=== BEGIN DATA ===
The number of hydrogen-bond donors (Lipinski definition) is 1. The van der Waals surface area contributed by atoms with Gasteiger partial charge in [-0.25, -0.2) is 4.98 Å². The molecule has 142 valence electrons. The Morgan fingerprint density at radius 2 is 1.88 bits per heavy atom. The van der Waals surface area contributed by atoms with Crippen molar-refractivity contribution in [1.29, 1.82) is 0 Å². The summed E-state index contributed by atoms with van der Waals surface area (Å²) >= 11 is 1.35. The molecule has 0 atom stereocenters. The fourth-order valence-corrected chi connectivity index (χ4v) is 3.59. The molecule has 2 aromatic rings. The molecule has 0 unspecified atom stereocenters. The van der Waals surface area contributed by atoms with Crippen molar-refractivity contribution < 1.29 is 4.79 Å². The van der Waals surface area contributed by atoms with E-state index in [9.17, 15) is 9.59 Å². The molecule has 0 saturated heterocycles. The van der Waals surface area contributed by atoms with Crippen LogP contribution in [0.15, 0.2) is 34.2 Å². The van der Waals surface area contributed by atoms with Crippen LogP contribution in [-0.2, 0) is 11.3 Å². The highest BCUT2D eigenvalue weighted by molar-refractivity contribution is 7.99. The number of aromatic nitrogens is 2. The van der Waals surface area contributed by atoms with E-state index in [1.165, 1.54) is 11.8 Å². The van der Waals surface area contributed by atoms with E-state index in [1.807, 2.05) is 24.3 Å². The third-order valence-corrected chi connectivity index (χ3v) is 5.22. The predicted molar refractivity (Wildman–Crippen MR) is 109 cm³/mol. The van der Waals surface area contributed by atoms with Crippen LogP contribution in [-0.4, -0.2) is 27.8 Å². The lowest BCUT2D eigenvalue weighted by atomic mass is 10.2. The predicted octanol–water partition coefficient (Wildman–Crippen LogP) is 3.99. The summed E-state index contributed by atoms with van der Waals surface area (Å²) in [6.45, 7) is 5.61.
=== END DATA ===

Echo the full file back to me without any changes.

The number of hydrogen-bond donors (Lipinski definition) is 1. The van der Waals surface area contributed by atoms with Gasteiger partial charge in [-0.25, -0.2) is 4.98 Å². The molecule has 142 valence electrons. The Morgan fingerprint density at radius 2 is 1.88 bits per heavy atom. The van der Waals surface area contributed by atoms with Crippen molar-refractivity contribution in [1.29, 1.82) is 0 Å². The summed E-state index contributed by atoms with van der Waals surface area (Å²) >= 11 is 1.35. The molecule has 0 atom stereocenters. The fourth-order valence-corrected chi connectivity index (χ4v) is 3.59. The molecule has 2 aromatic rings. The molecule has 0 unspecified atom stereocenters. The van der Waals surface area contributed by atoms with Crippen molar-refractivity contribution < 1.29 is 4.79 Å². The van der Waals surface area contributed by atoms with E-state index in [9.17, 15) is 9.59 Å². The molecule has 0 saturated heterocycles. The van der Waals surface area contributed by atoms with Crippen LogP contribution in [0.15, 0.2) is 34.2 Å². The van der Waals surface area contributed by atoms with Crippen LogP contribution in [-0.2, 0) is 11.3 Å². The highest BCUT2D eigenvalue weighted by molar-refractivity contribution is 7.99. The number of aromatic nitrogens is 2. The van der Waals surface area contributed by atoms with E-state index in [1.165, 1.54) is 11.8 Å². The van der Waals surface area contributed by atoms with E-state index in [1.807, 2.05) is 24.3 Å². The third-order valence-corrected chi connectivity index (χ3v) is 5.22. The predicted molar refractivity (Wildman–Crippen MR) is 109 cm³/mol. The van der Waals surface area contributed by atoms with Crippen LogP contribution in [-0.4, -0.2) is 27.8 Å². The lowest BCUT2D eigenvalue weighted by atomic mass is 10.2. The predicted octanol–water partition coefficient (Wildman–Crippen LogP) is 3.99. The summed E-state index contributed by atoms with van der Waals surface area (Å²) in [6.45, 7) is 5.61.